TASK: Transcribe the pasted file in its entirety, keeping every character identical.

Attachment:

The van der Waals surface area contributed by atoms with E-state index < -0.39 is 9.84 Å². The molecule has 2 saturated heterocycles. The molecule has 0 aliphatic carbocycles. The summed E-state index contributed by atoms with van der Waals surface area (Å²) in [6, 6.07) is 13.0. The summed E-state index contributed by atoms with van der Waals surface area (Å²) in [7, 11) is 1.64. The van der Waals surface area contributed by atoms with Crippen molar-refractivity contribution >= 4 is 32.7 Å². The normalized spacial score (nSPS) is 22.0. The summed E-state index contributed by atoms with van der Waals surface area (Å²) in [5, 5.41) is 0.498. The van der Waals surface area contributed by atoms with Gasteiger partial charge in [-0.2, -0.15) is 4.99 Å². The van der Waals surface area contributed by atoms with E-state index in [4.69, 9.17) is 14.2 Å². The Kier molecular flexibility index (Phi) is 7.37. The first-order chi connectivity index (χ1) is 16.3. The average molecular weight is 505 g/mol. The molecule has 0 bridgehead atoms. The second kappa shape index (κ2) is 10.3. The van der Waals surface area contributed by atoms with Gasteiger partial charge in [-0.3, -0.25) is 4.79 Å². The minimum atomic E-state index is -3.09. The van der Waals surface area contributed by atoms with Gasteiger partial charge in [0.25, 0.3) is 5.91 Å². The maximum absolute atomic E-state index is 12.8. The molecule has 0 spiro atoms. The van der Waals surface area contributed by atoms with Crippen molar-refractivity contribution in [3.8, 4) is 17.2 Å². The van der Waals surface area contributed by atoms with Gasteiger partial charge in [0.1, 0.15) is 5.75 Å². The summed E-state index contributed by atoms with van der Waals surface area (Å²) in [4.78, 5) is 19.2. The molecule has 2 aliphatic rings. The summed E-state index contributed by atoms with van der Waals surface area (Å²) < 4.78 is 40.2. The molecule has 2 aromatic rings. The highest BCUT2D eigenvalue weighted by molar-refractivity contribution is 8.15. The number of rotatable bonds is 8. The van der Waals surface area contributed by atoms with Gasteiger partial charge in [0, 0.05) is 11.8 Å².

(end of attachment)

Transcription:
The van der Waals surface area contributed by atoms with E-state index < -0.39 is 9.84 Å². The molecule has 2 saturated heterocycles. The molecule has 0 aliphatic carbocycles. The summed E-state index contributed by atoms with van der Waals surface area (Å²) in [6, 6.07) is 13.0. The summed E-state index contributed by atoms with van der Waals surface area (Å²) in [7, 11) is 1.64. The van der Waals surface area contributed by atoms with Crippen molar-refractivity contribution >= 4 is 32.7 Å². The normalized spacial score (nSPS) is 22.0. The summed E-state index contributed by atoms with van der Waals surface area (Å²) in [5, 5.41) is 0.498. The van der Waals surface area contributed by atoms with Gasteiger partial charge in [-0.2, -0.15) is 4.99 Å². The van der Waals surface area contributed by atoms with E-state index in [4.69, 9.17) is 14.2 Å². The Kier molecular flexibility index (Phi) is 7.37. The first-order chi connectivity index (χ1) is 16.3. The average molecular weight is 505 g/mol. The molecule has 0 bridgehead atoms. The second kappa shape index (κ2) is 10.3. The van der Waals surface area contributed by atoms with Gasteiger partial charge in [-0.3, -0.25) is 4.79 Å². The minimum atomic E-state index is -3.09. The van der Waals surface area contributed by atoms with Gasteiger partial charge in [0.25, 0.3) is 5.91 Å². The maximum absolute atomic E-state index is 12.8. The molecule has 0 spiro atoms. The van der Waals surface area contributed by atoms with Crippen molar-refractivity contribution in [3.8, 4) is 17.2 Å². The van der Waals surface area contributed by atoms with Gasteiger partial charge in [0.1, 0.15) is 5.75 Å². The summed E-state index contributed by atoms with van der Waals surface area (Å²) in [4.78, 5) is 19.2. The molecule has 2 aliphatic rings. The summed E-state index contributed by atoms with van der Waals surface area (Å²) < 4.78 is 40.2. The molecule has 2 aromatic rings. The highest BCUT2D eigenvalue weighted by molar-refractivity contribution is 8.15. The number of rotatable bonds is 8. The van der Waals surface area contributed by atoms with Gasteiger partial charge in [0, 0.05) is 11.8 Å².